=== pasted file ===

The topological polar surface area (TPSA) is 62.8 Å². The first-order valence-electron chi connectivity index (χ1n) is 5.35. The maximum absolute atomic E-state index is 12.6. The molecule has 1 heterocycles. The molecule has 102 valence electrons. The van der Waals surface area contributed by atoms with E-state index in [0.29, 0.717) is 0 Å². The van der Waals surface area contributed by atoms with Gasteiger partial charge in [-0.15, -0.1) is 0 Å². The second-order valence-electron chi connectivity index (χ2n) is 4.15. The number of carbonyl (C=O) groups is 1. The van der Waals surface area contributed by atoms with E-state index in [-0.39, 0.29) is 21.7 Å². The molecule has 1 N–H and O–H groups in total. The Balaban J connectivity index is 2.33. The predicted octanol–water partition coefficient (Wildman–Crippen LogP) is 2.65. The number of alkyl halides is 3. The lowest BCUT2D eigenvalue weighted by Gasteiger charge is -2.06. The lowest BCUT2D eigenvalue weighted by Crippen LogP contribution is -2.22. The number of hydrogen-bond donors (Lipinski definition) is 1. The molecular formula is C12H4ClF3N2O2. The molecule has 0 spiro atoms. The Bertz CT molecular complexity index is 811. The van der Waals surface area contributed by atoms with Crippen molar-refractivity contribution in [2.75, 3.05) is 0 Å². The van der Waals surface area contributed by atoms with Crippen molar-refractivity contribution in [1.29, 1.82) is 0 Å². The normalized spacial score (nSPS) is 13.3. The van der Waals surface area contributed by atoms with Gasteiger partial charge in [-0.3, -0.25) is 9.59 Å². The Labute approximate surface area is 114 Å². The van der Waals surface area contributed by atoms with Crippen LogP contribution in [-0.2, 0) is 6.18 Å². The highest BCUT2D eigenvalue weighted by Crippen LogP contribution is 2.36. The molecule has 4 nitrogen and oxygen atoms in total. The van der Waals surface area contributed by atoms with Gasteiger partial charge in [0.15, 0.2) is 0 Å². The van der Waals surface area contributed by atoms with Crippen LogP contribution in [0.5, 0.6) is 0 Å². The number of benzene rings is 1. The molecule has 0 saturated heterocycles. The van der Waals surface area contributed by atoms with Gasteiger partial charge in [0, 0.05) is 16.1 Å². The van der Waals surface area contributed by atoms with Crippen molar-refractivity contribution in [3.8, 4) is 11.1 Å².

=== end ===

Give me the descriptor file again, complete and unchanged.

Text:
The topological polar surface area (TPSA) is 62.8 Å². The first-order valence-electron chi connectivity index (χ1n) is 5.35. The maximum absolute atomic E-state index is 12.6. The molecule has 1 heterocycles. The molecule has 102 valence electrons. The van der Waals surface area contributed by atoms with E-state index in [0.29, 0.717) is 0 Å². The van der Waals surface area contributed by atoms with Gasteiger partial charge in [-0.15, -0.1) is 0 Å². The second-order valence-electron chi connectivity index (χ2n) is 4.15. The number of carbonyl (C=O) groups is 1. The van der Waals surface area contributed by atoms with E-state index in [-0.39, 0.29) is 21.7 Å². The molecule has 1 N–H and O–H groups in total. The Balaban J connectivity index is 2.33. The predicted octanol–water partition coefficient (Wildman–Crippen LogP) is 2.65. The number of alkyl halides is 3. The lowest BCUT2D eigenvalue weighted by Gasteiger charge is -2.06. The lowest BCUT2D eigenvalue weighted by Crippen LogP contribution is -2.22. The number of hydrogen-bond donors (Lipinski definition) is 1. The molecular formula is C12H4ClF3N2O2. The molecule has 0 spiro atoms. The Bertz CT molecular complexity index is 811. The van der Waals surface area contributed by atoms with Crippen molar-refractivity contribution in [2.75, 3.05) is 0 Å². The van der Waals surface area contributed by atoms with Crippen molar-refractivity contribution in [1.29, 1.82) is 0 Å². The normalized spacial score (nSPS) is 13.3. The van der Waals surface area contributed by atoms with Gasteiger partial charge in [-0.3, -0.25) is 9.59 Å². The Labute approximate surface area is 114 Å². The van der Waals surface area contributed by atoms with Crippen LogP contribution in [-0.2, 0) is 6.18 Å². The highest BCUT2D eigenvalue weighted by Crippen LogP contribution is 2.36. The molecule has 4 nitrogen and oxygen atoms in total. The van der Waals surface area contributed by atoms with Gasteiger partial charge in [0.15, 0.2) is 0 Å². The van der Waals surface area contributed by atoms with Crippen LogP contribution in [0.5, 0.6) is 0 Å². The number of benzene rings is 1. The molecule has 0 saturated heterocycles. The van der Waals surface area contributed by atoms with Gasteiger partial charge in [0, 0.05) is 16.1 Å². The van der Waals surface area contributed by atoms with Crippen molar-refractivity contribution in [3.8, 4) is 11.1 Å².